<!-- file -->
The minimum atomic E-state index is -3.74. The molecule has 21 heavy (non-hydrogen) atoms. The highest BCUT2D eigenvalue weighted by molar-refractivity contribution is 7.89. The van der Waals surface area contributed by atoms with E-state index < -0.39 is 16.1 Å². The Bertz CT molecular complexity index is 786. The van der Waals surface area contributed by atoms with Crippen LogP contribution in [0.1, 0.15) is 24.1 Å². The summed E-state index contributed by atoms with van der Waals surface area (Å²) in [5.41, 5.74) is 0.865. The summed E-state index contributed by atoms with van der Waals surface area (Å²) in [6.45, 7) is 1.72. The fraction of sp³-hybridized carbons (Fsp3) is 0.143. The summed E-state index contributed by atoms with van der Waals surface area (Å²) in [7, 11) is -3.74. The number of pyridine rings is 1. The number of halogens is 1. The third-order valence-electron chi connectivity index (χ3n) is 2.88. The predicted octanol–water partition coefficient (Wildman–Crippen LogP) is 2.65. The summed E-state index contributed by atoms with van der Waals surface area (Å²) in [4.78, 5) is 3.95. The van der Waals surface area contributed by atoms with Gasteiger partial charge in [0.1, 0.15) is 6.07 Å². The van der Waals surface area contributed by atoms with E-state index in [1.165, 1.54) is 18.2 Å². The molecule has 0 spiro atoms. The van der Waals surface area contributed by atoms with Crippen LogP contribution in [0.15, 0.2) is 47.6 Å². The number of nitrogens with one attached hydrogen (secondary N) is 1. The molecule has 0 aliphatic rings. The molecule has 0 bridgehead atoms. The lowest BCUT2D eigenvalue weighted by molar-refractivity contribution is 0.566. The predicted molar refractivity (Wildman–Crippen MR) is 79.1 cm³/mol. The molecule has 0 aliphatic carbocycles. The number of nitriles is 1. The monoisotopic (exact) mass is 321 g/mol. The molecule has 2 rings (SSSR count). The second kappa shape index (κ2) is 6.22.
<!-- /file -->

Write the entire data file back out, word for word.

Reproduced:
The minimum atomic E-state index is -3.74. The molecule has 21 heavy (non-hydrogen) atoms. The highest BCUT2D eigenvalue weighted by molar-refractivity contribution is 7.89. The van der Waals surface area contributed by atoms with E-state index < -0.39 is 16.1 Å². The Bertz CT molecular complexity index is 786. The van der Waals surface area contributed by atoms with Crippen LogP contribution in [0.1, 0.15) is 24.1 Å². The summed E-state index contributed by atoms with van der Waals surface area (Å²) in [5.41, 5.74) is 0.865. The summed E-state index contributed by atoms with van der Waals surface area (Å²) in [6.45, 7) is 1.72. The fraction of sp³-hybridized carbons (Fsp3) is 0.143. The summed E-state index contributed by atoms with van der Waals surface area (Å²) in [7, 11) is -3.74. The number of pyridine rings is 1. The number of halogens is 1. The third-order valence-electron chi connectivity index (χ3n) is 2.88. The predicted octanol–water partition coefficient (Wildman–Crippen LogP) is 2.65. The summed E-state index contributed by atoms with van der Waals surface area (Å²) in [4.78, 5) is 3.95. The van der Waals surface area contributed by atoms with Gasteiger partial charge in [0.1, 0.15) is 6.07 Å². The van der Waals surface area contributed by atoms with E-state index in [1.165, 1.54) is 18.2 Å². The molecule has 0 spiro atoms. The van der Waals surface area contributed by atoms with Crippen LogP contribution in [0.15, 0.2) is 47.6 Å². The number of nitrogens with one attached hydrogen (secondary N) is 1. The molecule has 0 aliphatic rings. The molecule has 0 bridgehead atoms. The lowest BCUT2D eigenvalue weighted by molar-refractivity contribution is 0.566. The predicted molar refractivity (Wildman–Crippen MR) is 79.1 cm³/mol. The molecule has 0 aliphatic carbocycles. The number of nitriles is 1. The monoisotopic (exact) mass is 321 g/mol. The molecule has 2 rings (SSSR count). The second kappa shape index (κ2) is 6.22.